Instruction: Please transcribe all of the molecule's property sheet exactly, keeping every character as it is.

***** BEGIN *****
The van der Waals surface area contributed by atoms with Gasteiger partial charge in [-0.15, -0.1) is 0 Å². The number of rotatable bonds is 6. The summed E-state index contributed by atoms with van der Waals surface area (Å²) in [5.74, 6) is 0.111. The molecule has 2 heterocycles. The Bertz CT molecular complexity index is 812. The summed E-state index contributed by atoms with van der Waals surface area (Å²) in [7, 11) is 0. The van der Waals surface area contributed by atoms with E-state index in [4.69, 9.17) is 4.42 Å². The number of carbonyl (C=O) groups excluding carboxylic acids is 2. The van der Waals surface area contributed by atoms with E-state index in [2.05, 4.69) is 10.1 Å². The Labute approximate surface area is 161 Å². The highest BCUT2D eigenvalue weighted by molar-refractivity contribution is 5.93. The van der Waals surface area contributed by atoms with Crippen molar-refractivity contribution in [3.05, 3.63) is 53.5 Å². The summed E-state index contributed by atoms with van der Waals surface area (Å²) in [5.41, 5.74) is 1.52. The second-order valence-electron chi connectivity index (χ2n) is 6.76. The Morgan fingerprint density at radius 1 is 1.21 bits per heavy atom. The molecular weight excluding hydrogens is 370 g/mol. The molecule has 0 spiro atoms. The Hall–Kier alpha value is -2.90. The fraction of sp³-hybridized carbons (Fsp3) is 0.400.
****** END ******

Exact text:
The van der Waals surface area contributed by atoms with Gasteiger partial charge in [-0.15, -0.1) is 0 Å². The number of rotatable bonds is 6. The summed E-state index contributed by atoms with van der Waals surface area (Å²) in [5.74, 6) is 0.111. The molecule has 2 heterocycles. The Bertz CT molecular complexity index is 812. The summed E-state index contributed by atoms with van der Waals surface area (Å²) in [7, 11) is 0. The van der Waals surface area contributed by atoms with E-state index in [4.69, 9.17) is 4.42 Å². The number of carbonyl (C=O) groups excluding carboxylic acids is 2. The van der Waals surface area contributed by atoms with E-state index in [2.05, 4.69) is 10.1 Å². The Labute approximate surface area is 161 Å². The highest BCUT2D eigenvalue weighted by molar-refractivity contribution is 5.93. The van der Waals surface area contributed by atoms with Crippen molar-refractivity contribution in [3.05, 3.63) is 53.5 Å². The summed E-state index contributed by atoms with van der Waals surface area (Å²) in [5.41, 5.74) is 1.52. The second-order valence-electron chi connectivity index (χ2n) is 6.76. The Morgan fingerprint density at radius 1 is 1.21 bits per heavy atom. The molecular weight excluding hydrogens is 370 g/mol. The molecule has 0 spiro atoms. The Hall–Kier alpha value is -2.90. The fraction of sp³-hybridized carbons (Fsp3) is 0.400.